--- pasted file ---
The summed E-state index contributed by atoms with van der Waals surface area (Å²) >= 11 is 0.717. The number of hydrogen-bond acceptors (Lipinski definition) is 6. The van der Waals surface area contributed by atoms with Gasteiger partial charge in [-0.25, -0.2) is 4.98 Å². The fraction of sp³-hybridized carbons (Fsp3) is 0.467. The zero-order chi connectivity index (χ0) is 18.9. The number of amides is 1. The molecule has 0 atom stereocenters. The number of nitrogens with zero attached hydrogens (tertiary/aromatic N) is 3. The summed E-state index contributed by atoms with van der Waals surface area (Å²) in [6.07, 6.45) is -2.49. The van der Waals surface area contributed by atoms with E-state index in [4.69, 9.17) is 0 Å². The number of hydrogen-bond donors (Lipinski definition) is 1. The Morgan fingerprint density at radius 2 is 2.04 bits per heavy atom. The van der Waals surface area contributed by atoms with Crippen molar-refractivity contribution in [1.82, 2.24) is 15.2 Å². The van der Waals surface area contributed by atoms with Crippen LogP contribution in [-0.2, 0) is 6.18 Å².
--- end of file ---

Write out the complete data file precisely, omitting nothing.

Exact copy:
The summed E-state index contributed by atoms with van der Waals surface area (Å²) >= 11 is 0.717. The number of hydrogen-bond acceptors (Lipinski definition) is 6. The van der Waals surface area contributed by atoms with Gasteiger partial charge in [-0.25, -0.2) is 4.98 Å². The fraction of sp³-hybridized carbons (Fsp3) is 0.467. The zero-order chi connectivity index (χ0) is 18.9. The number of amides is 1. The molecule has 0 atom stereocenters. The number of nitrogens with zero attached hydrogens (tertiary/aromatic N) is 3. The summed E-state index contributed by atoms with van der Waals surface area (Å²) in [6.07, 6.45) is -2.49. The van der Waals surface area contributed by atoms with E-state index in [4.69, 9.17) is 0 Å². The number of hydrogen-bond donors (Lipinski definition) is 1. The Morgan fingerprint density at radius 2 is 2.04 bits per heavy atom. The van der Waals surface area contributed by atoms with Crippen molar-refractivity contribution in [1.82, 2.24) is 15.2 Å². The van der Waals surface area contributed by atoms with Crippen LogP contribution in [-0.2, 0) is 6.18 Å².